Director: Nigel Cole
Starring: Sally Hawkins, Bob Hoskins, Miranda Richardson
“Issue” movies are a staple of the cinematic landscape, but they can be difficult to pull off. There is, after all, a fine line between taking a subject seriously and presenting it in an overly earnest or reverent way. Nigel Cole’s Made In Dagenham finds the right tone, approaching the material sincerely but without drenching it in syrupy sentiment. The film pretty much came and went from theatres (at least on this side of the Atlantic), but it’s definitely worth a look and will hopefully find an audience now that it’s out on DVD.
The story centres on the 1968 strike by sewing machinists at the Ford factory in Dagenham. The conflict begins relatively simply and on a small scale: the women who work at the factory object to their work being downgraded to non-skilled labour and enter into a fight with management to be reclassified (and get the wage increase that such reclassification would entail). Their complaints are not taken seriously; even the head of the union is more concerned about how their demands might undercut those of the male workers than he is about improving the horrid working conditions of the women, whose demands are relatively small given that they’re basically working in a sweatshop. Frustrated at not being taken seriously, the women rally around their de facto leader, Rita O’Grady (Sally Hawkins), and the situation slowly blows up, becoming an all-out fight for pay equality and setting the stage for the passing of the Equal Pay Act 1970.
Though it eventually yields results, thanks in large part to the intervention of then-Secretary of State Barbara Castle (Miranda Richardson in a spirited performance), the strike is incredibly divisive and has short-term consequences that nearly sink the whole venture. The husbands of the striking women, including Rita’s husband Eddie (Daniel Mays), are initially supportive, albeit in a vaguely patronizing, head-patting way, but when the women being on strike actually starts to take a toll on their own job security (since many of the husbands work at the Ford plant as well and the women’s strike eventually brings all work at the plant to a halt), their attitudes change. The idea that women’s labour is as valuable as that of men also rankles them, a position which I find bizarre in that if you’re a man working at the plant married to a woman who also works at the plant and you’re making X amount and she’s making the lesser Y and her pay is raised to X, then isn’t that a benefit to you as well? I don’t want to go off on a whole tangent, though, so moving on...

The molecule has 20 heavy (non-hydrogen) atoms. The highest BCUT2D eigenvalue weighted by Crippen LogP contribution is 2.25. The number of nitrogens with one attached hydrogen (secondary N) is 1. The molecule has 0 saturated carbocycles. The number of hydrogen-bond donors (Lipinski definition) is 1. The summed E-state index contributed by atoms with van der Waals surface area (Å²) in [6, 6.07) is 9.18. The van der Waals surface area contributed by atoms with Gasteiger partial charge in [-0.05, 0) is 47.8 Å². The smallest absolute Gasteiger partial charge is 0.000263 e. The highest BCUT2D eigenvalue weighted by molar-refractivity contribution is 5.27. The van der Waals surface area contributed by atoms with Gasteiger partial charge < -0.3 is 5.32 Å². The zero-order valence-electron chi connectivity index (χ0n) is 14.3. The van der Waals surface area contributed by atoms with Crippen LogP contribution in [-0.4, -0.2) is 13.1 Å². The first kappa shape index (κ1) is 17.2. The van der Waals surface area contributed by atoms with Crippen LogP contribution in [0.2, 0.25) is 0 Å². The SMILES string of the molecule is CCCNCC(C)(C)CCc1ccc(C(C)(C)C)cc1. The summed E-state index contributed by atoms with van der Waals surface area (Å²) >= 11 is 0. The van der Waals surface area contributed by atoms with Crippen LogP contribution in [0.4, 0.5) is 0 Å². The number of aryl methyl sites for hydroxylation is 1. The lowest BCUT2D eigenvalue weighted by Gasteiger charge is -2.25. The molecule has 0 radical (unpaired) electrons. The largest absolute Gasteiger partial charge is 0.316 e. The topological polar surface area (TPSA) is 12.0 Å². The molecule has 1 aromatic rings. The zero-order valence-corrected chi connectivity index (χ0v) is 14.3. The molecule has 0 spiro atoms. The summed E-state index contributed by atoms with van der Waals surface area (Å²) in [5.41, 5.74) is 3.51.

The film takes great pains to be about more than just the fight for equality in pay, expanding its theme to become about equality generally. Rosamund Pike (an actress who by all rights should be a star but has been cultivating a career as a character actress) has a small role as the wife of a Ford executive, an intelligent and capable woman who is marginalized by her husband and treated like an empty vessel, but who becomes a member of Rita’s support system. Barbara Castle finds herself consistently condescended to by her male underlings (which eventually elicits a short speech which begins with the ominous sentence, “I am what is known as a fiery redhead.”), her political position dismissed by the head of Ford (Richard Schiff). Towards the end of the film Rita has an angry confrontation with Eddie, who puts forward the idea that since he doesn’t beat her or the kids and doesn’t cheat on her, she should be grateful. To paraphrase the great philosopher Christopher Rock, you don’t get credit for not doing something you shouldn’t do in the first place, which is pretty much exactly what Rita tells him, stating, “That’s how it should be!”
Written by Billy Ivory, Made In Dagenham is, in many ways, a film that is very conventional for its type. A lot of the standard tropes are used here to move the story along but the film uses them so well that it never feels like lazy storytelling and Cole and the actors bring enough energy to it that it doesn’t seem stale or banal. The cast is excellent, particularly Hawkins as the reluctant but very effective leader and brings facets to the character that ensure that she’s never simply a cardboard hero. The only real criticism that I have of the film is that the resolution seems to come about too easily (though bear in mind that I say that having no idea how it happened in real life), and the story concludes as it’s still in the process of building up momentum. All in all, Made In Dagenham is a very good film, it just seemed like it didn’t really know how to end.